Slovenian ambassador Vojislav Suc, who currently holds the council’s rotating presidency and has been pushing a faltering reform drive, described the Geneva-based chamber as the best place to trigger action on dangerous rights crises.
“Let me say it very clearly, if human rights issues are not discussed here, in this very room, they have little chance to be dealt with meaningfully anywhere else,” he told the council’s 38th session, hours after Washington announced its pullout.
Suc further praised the 47-member council as the “only intergovernmental body responding to human rights issues and situations worldwide.”
Once he receives formal notification of the US withdrawal, Suc said he would arrange for the American seat to be removed and work with the General Assembly to elect a replacement member. China, which has on multiple occasions voiced support for multilateral institutions abandoned by US President Donald Trump, portrayed the council as “a major body... to promote the realization of human rights.”
“All delegations attach great importance to this body,” said Chinese ambassador to the UN in Geneva, Yu Jianhua.
China currently sits on the council and rights groups have repeatedly criticized Beijing for seeking to stifle criticism of its own conduct.
The EU assured that it “remains steadfastly and reliably committed to the Human Rights Council,” and said it would continue to try to fix the body’s problems despite the US withdrawal.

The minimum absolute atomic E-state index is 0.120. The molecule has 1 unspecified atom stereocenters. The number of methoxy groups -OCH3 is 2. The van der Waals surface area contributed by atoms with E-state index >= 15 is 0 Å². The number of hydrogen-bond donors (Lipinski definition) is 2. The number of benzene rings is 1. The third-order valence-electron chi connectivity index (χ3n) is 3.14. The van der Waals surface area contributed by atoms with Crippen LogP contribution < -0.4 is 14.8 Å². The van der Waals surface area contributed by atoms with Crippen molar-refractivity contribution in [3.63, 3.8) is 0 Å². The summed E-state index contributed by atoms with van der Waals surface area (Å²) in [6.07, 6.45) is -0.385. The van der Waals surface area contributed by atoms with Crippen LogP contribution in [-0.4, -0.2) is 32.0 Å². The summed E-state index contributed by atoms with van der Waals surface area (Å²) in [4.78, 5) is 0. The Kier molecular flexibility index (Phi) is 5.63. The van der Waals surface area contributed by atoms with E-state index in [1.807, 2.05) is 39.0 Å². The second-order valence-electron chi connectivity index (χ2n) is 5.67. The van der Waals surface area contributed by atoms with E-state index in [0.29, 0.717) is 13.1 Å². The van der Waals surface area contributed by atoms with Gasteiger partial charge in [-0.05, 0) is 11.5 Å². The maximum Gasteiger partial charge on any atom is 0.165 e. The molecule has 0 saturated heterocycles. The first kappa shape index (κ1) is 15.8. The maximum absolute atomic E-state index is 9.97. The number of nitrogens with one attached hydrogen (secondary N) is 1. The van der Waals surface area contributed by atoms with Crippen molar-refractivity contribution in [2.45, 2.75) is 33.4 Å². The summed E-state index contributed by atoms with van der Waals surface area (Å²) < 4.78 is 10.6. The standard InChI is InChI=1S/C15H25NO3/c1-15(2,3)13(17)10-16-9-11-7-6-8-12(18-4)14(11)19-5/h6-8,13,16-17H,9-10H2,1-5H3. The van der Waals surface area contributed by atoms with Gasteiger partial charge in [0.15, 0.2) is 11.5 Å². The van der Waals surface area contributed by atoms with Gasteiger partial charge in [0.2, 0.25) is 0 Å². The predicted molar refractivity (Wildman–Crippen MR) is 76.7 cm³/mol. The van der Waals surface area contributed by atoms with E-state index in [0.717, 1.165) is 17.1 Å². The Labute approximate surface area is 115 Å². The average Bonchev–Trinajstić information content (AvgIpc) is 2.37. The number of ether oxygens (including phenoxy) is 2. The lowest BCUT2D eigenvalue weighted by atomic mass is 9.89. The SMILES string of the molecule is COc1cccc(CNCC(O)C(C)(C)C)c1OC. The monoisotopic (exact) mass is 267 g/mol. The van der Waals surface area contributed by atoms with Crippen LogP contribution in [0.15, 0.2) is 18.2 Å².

Russia’s Foreign Ministry had earlier accused the US of “gross cynicism” and “disregard” for the UN.
US Secretary of State Mike Pompeo and UN ambassador Nikki Haley announced the decision on Wednesday, making good on a threat Haley made in Geneva a year ago.
They said their calls for change, notably to fix “hypocrisy” and “unrelenting bias” against Israel were ignored.
Membership of the council, established in 2006 to replace the disgraced Human Rights Commission, has long been controversial.
Current members include Burundi, the Philippines and Venezuela — all nations accused of massive abuses against civilians.
But the main US objection was the council’s Agenda Item 7, which mandates discussion of Israel at each of the three annual sessions.
Israel is the only country recorded as a dedicated agenda item.
While Israeli Prime Minister Benjamin Netanyahu praised the US withdrawal, experts and diplomats have noted that without US pushback, resolutions approving investigations of Israel’s conduct in the Occupied Palestinian Territories could multiply.